With years of published mercury data on wildlife in North America compiled into a single database, BRI was poised to take the lead in developing methods for collecting mercury data and monitoring changes over time on a global scale—exactly what the Convention needed. Known as the Global Biotic Mercury Synthesis (GBMS), this database now includes more than 550,000 data points detailing each organism sampled, its sampling location, and its ecological profile. That information is used to understand patterns of mercury concentrations in wildlife across time and space, helpful in identifying species and ecosystems most at risk. Mapping risk helps improve efforts to reduce the impact of mercury pollution on people and the environment.

In addition to the GBMS database, which contains only peer-reviewed published data, the Secretariat of the Minamata Convention has initiated an Open-ended Science Group (OESG) to help monitor mercury reduction in each country that has ratified and is a Party to the Convention. Made up of one representative from each Party, this group will contribute countrywide data, both published and unpublished, pertaining to mercury monitoring in air, water, wildlife, and people. BRI is the lead organizer for this group and is developing protocols to standardize and harmonize data originating from various sources so that the information is presented in a clear and accessible format.

Building on Commitment, Collaboration, and Communication

As BRI has grown, the organization has made it a priority to develop a standard of science communications that provide nonscientists clear information—facts about a specific problem, such as mercury contamination—and how BRI is gathering, analyzing, and interpreting those facts. To further enhance global collaboration and communication, BRI is building a staff of highly skilled scientists who also have experience working in different sectors, including policy and industry.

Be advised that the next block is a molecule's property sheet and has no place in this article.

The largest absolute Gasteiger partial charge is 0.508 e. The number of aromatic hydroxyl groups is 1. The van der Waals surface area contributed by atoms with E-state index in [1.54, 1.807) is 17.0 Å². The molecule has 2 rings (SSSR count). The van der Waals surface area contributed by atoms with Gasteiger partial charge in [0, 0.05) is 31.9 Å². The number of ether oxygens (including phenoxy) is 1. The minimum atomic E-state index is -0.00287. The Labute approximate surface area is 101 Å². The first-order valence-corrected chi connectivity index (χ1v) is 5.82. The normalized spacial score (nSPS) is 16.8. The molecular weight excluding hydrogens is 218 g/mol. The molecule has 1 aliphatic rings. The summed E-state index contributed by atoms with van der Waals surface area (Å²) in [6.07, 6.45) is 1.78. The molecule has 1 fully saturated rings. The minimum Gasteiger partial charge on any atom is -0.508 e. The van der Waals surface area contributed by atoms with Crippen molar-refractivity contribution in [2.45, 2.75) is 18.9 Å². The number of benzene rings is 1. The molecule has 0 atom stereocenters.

It’s not an understatement to say that there are huge environmental issues facing our world today. On the horizon, BRI has projects that aim to reduce the triple threat of climate change, loss of biodiversity, and ongoing contamination of our natural resources. “To me, it’s all about building blocks, building off of past successes and platforms that were generated and developed,” says Evers. “And then working to build those blocks up to something higher, working toward more elevated goals.”

The Minamata Convention is one of those building blocks for BRI, which has led us to collaborate with other Conventions including the Convention for Biological Diversity and the Framework Convention on Climate Change. “Our niche is as detectives for the environment. Whether we are working in Maine or in Tanzania, wildlife need a voice. BRI is one such voice.” Newswise/SP